The court reversed a decision to grant an implied easement between two homeowners but upheld granting an equitable easement. Romero v. Shih, 78 Cal. App. 5th 326 (2022).
The two parcels in question were owned originally by the Cutlers, who initiated a boundary line adjustment in 1985 and built a fence along the new property line. However, there was no evidence the city ever approved the lot line adjustment or issued a certificate of compliance. Decades later, a dispute arose when new homeowners (appellants) discovered that the fence did not sit upon the city-certified property lines but encroached on 1,296 square feet of their lot. After a five-day trial, the trial court granted respondents an exclusive implied easement and, alternatively, an equitable easement over the entire 1,296-square-foot encroachment.
Appellants argued that the court erred in granting an exclusive implied easement and abused its discretion by creating an equitable easement that was not narrowly tailored to promote justice and was “significantly greater in scope and duration than what is necessary to protect [respondents’] needs.”
The appellate court reversed the exclusive implied easement as the facts of the case did not follow precedent for granting such an easement. The court observed that an exclusive implied easement generally cannot be granted unless the encroachment is de minimis or is necessary to protect the health and safety of the public or for essential utility purposes. Here, the encroachment, totaling 1,296 square feet of appellants’ 9,815-square-foot property, could not reasonably be qualified as de minimis and nothing in the record suggested the encroachment was necessary for essential utility purposes or to protect general public health or safety. The court rejected respondents’ argument that the implied easement would be non-exclusive since both parties and the trial court agreed that the easement would be “essentially for exclusive use.” The court found no evidence that the subsurface of the 1296 sq ft was usable for any “practical purpose” for the appellants; therefore, the easement could not be understood as a non-exclusive.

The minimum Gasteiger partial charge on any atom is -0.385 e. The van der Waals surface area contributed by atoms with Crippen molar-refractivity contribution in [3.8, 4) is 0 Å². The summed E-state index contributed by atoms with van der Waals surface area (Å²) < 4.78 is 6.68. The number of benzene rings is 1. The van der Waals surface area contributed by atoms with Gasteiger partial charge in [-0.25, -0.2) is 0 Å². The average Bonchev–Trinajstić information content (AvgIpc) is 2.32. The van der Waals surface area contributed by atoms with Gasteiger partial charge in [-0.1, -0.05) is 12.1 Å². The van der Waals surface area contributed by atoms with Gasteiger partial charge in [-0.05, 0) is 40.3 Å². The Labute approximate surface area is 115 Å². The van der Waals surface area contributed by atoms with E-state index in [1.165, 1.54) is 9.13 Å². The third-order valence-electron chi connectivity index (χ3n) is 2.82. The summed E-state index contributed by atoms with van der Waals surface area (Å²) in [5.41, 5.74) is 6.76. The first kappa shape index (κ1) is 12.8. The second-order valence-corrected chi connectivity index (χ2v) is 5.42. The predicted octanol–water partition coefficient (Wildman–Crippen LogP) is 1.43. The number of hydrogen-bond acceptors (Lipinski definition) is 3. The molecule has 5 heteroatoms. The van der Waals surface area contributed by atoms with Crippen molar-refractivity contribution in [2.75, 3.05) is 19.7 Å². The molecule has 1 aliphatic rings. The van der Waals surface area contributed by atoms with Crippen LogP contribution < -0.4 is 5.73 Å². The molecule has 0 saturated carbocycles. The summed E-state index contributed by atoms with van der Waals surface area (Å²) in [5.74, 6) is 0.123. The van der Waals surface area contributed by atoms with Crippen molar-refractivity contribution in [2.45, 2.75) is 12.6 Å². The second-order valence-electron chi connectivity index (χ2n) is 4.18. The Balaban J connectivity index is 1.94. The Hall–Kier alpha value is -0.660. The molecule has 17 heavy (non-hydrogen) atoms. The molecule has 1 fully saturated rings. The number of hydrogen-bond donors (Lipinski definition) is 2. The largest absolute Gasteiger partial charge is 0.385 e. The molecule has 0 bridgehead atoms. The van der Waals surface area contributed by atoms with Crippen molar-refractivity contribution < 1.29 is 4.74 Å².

The court affirmed the creation of an equitable easement in favor of the respondents because the ruling adhered to all required elements for an equitable easement. First, there was substantial evidence that neither respondents nor their real estate agent had prior knowledge of the encroachment. Second, appellants were not irreparably injured by the easement as there was no evidence of any concrete plans to utilize the land, undue tax burden, or likelihood of “premises liability within connection with the encroachment area.” Third, not granting an equitable easement would result in disproportionate hardship on respondents, evidenced by the diminution in their property value of more than $130,000 and the reduction of their driveway width that would severely limit most vehicles from using the driveway and would preclude individuals from opening car doors to exit or enter a vehicle. Finally, the court ruled that the scope and duration of the equitable easement were narrowly tailored, providing that the easement would terminate if respondents “were to cease [their] continued use of that land for a driveway, planter and wall/fence.” The court noted that appellants were given multiple chances at trial to narrow the scope further yet chose not to do and “opted for an all-or-nothing approach.”